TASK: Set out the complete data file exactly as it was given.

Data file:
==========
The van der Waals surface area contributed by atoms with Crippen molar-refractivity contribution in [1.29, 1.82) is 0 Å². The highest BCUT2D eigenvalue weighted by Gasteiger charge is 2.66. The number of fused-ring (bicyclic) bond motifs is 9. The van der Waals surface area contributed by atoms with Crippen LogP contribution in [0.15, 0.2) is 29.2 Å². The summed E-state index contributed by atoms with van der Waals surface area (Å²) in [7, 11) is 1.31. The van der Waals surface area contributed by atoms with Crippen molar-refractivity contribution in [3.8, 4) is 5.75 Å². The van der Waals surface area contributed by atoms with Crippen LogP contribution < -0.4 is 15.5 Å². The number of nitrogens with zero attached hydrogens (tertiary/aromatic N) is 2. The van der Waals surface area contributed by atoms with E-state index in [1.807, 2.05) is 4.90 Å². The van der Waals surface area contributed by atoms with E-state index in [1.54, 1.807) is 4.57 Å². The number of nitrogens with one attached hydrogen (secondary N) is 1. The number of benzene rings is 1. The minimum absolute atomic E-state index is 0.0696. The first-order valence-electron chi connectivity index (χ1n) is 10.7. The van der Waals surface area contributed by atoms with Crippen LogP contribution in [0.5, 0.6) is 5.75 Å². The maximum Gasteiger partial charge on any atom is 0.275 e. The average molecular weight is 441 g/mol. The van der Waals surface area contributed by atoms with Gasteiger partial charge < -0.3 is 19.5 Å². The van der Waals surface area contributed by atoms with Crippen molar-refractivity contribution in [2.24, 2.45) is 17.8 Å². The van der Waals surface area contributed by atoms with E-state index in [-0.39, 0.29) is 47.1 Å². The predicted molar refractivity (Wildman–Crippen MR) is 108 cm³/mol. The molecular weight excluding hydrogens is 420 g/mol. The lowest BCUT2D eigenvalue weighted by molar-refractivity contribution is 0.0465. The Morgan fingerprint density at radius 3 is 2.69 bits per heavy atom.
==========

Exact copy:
The van der Waals surface area contributed by atoms with Crippen molar-refractivity contribution in [1.29, 1.82) is 0 Å². The highest BCUT2D eigenvalue weighted by Gasteiger charge is 2.66. The number of fused-ring (bicyclic) bond motifs is 9. The van der Waals surface area contributed by atoms with Crippen LogP contribution in [0.15, 0.2) is 29.2 Å². The summed E-state index contributed by atoms with van der Waals surface area (Å²) in [7, 11) is 1.31. The van der Waals surface area contributed by atoms with Crippen molar-refractivity contribution in [3.8, 4) is 5.75 Å². The van der Waals surface area contributed by atoms with Crippen LogP contribution < -0.4 is 15.5 Å². The number of nitrogens with zero attached hydrogens (tertiary/aromatic N) is 2. The van der Waals surface area contributed by atoms with E-state index in [1.807, 2.05) is 4.90 Å². The van der Waals surface area contributed by atoms with E-state index in [1.54, 1.807) is 4.57 Å². The number of nitrogens with one attached hydrogen (secondary N) is 1. The number of benzene rings is 1. The minimum absolute atomic E-state index is 0.0696. The first-order valence-electron chi connectivity index (χ1n) is 10.7. The van der Waals surface area contributed by atoms with Crippen LogP contribution in [0.5, 0.6) is 5.75 Å². The maximum Gasteiger partial charge on any atom is 0.275 e. The average molecular weight is 441 g/mol. The van der Waals surface area contributed by atoms with Gasteiger partial charge < -0.3 is 19.5 Å². The van der Waals surface area contributed by atoms with Crippen molar-refractivity contribution in [2.24, 2.45) is 17.8 Å². The van der Waals surface area contributed by atoms with E-state index in [-0.39, 0.29) is 47.1 Å². The predicted molar refractivity (Wildman–Crippen MR) is 108 cm³/mol. The molecular weight excluding hydrogens is 420 g/mol. The lowest BCUT2D eigenvalue weighted by molar-refractivity contribution is 0.0465. The Morgan fingerprint density at radius 3 is 2.69 bits per heavy atom.